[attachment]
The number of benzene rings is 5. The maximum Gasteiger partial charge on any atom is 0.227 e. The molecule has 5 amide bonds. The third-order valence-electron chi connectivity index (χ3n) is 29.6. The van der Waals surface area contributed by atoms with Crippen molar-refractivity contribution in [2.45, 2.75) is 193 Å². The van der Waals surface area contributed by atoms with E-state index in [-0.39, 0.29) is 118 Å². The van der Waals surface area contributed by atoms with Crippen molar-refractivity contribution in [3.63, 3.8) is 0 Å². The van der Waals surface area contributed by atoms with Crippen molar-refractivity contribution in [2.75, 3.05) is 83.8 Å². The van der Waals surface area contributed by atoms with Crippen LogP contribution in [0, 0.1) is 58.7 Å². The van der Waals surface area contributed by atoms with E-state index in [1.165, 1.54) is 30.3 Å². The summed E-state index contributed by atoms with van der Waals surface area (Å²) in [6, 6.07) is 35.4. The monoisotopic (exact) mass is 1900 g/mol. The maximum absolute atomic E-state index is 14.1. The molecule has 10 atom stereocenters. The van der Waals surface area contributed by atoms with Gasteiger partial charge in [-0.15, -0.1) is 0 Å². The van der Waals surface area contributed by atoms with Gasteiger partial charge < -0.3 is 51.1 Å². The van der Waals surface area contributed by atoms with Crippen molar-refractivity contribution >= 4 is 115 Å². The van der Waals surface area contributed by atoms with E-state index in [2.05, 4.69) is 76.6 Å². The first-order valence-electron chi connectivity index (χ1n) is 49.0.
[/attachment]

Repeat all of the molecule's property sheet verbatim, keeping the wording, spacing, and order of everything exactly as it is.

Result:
The number of benzene rings is 5. The maximum Gasteiger partial charge on any atom is 0.227 e. The molecule has 5 amide bonds. The third-order valence-electron chi connectivity index (χ3n) is 29.6. The van der Waals surface area contributed by atoms with Crippen molar-refractivity contribution in [2.45, 2.75) is 193 Å². The van der Waals surface area contributed by atoms with E-state index in [-0.39, 0.29) is 118 Å². The van der Waals surface area contributed by atoms with Crippen molar-refractivity contribution in [3.63, 3.8) is 0 Å². The van der Waals surface area contributed by atoms with Crippen molar-refractivity contribution in [2.75, 3.05) is 83.8 Å². The van der Waals surface area contributed by atoms with Crippen LogP contribution in [0, 0.1) is 58.7 Å². The van der Waals surface area contributed by atoms with E-state index in [1.165, 1.54) is 30.3 Å². The summed E-state index contributed by atoms with van der Waals surface area (Å²) in [6, 6.07) is 35.4. The monoisotopic (exact) mass is 1900 g/mol. The maximum absolute atomic E-state index is 14.1. The molecule has 10 atom stereocenters. The van der Waals surface area contributed by atoms with Gasteiger partial charge in [-0.15, -0.1) is 0 Å². The van der Waals surface area contributed by atoms with Gasteiger partial charge < -0.3 is 51.1 Å². The van der Waals surface area contributed by atoms with Crippen molar-refractivity contribution >= 4 is 115 Å². The van der Waals surface area contributed by atoms with E-state index in [2.05, 4.69) is 76.6 Å². The first-order valence-electron chi connectivity index (χ1n) is 49.0.